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Sears' Win is Historic, But Tuesday Leaves the General Assembly with Fewer Black Members

Virginia State Sen. Jennifer McClellan, D-Richmond, is joined by Del. Lamont Bagby, D-Henrico, (far left), and other members of the state's Legislative Black Caucus in November 2019. On Wednesday, the VLBC sent a letter to Gov. Ralph Northam opposing his plans to start reopening the state on May 15.
AP Photo / Steve Helber
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Virginia State Sen. Jennifer McClellan, D-Richmond, is joined by Del. Lamont Bagby, D-Henrico, (far left), and other members of the state's Legislative Black Caucus in November 2019.

Winsome Sears’ win Tuesday as the Republican Lieutenant Governor candidate was historic. Sears is the first Black woman elected to a statewide office. But, one of the other outcomes of Tuesday's elections will be fewer Black members in the General Assembly.

When Democrats won control of the General Assembly two years ago, one of the outcomes was an increased profile for the Legislative Black Caucus. Now that group is expected to lose four members in the House, although the final results are still being confirmed.

Jatia Wrighten at Virginia Commonwealth University says it reminds her that history has cycles.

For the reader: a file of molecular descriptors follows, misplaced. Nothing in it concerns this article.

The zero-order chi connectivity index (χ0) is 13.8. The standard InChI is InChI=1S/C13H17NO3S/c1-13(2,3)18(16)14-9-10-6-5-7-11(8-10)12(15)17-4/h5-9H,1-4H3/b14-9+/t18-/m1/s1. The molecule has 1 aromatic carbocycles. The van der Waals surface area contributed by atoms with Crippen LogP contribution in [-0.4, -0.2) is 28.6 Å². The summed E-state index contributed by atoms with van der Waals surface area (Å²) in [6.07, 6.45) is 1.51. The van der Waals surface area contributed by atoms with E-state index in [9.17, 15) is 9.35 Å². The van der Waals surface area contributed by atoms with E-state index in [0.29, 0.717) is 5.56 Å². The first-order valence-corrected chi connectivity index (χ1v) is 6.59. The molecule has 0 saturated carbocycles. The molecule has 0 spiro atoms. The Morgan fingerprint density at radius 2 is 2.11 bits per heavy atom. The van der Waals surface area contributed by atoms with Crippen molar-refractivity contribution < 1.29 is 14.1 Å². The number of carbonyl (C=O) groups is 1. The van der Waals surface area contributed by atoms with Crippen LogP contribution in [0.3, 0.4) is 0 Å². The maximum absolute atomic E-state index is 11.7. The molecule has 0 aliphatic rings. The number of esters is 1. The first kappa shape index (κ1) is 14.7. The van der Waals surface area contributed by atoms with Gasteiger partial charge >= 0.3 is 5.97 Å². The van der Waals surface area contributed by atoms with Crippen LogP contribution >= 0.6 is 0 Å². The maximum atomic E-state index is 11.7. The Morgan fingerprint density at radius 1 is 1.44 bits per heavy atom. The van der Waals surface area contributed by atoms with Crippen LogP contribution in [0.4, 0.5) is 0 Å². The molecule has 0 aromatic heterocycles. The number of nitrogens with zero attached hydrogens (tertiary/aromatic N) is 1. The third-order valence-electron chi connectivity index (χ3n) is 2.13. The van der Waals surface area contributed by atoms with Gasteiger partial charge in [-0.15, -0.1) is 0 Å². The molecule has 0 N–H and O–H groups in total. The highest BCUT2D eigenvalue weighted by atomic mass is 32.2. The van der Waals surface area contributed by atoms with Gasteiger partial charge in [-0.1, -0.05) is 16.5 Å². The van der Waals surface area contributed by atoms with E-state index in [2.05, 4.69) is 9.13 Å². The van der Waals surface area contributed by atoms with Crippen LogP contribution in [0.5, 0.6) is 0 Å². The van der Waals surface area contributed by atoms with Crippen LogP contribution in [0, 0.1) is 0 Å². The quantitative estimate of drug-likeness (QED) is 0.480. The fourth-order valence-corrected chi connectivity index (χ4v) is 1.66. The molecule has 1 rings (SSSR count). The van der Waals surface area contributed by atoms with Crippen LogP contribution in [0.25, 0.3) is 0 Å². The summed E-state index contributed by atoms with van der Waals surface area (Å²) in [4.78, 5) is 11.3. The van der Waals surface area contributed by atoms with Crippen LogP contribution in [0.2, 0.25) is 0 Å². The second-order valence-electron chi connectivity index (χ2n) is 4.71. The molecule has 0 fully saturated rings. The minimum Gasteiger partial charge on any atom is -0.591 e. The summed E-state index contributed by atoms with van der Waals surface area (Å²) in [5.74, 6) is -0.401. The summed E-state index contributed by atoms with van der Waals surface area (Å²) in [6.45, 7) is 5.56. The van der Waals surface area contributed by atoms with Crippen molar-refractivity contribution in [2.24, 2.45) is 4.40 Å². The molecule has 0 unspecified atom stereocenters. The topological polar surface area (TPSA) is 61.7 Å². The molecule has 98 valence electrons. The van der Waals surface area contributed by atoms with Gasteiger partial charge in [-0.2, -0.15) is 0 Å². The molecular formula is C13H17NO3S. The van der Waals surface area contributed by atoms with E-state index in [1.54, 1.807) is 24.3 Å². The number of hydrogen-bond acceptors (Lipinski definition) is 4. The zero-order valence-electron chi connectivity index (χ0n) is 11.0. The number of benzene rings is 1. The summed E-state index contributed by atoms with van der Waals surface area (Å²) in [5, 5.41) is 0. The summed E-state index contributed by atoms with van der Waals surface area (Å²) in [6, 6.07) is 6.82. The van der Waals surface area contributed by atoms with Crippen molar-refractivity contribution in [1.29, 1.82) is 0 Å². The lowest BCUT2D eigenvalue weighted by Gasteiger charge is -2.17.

"Segregation, Jim Crow policies, voter suppression, violence against Blacks, white supremacy; all of these things came right after a decade of progress and progression ushering in diversity a backlash or in some Black communities a ‘Blacklash,’" Wrighten says.

Sean Perryman is former head of the Fairfax NAACP, and a former candidate for lieutenant governor. He says given the racial undertones of much of the campaign, ousting members of the Legislative Black Caucus must have seemed like even sweeter victory to Republicans.

"If you're talking about critical race theory and you're pushing back against what you see as a social shift and you see these people as emblematic or representative of that, then yes it would be a sweeter victory," explains Perryman.

If Democrats end up losing their majority as expected, many remaining members of the Legislative Black Caucus will end up losing their positions as chairman or chairwoman of some of the most important committees in the House.

This report, provided by Virginia Public Radio, was made possible with support from the Virginia Education Association.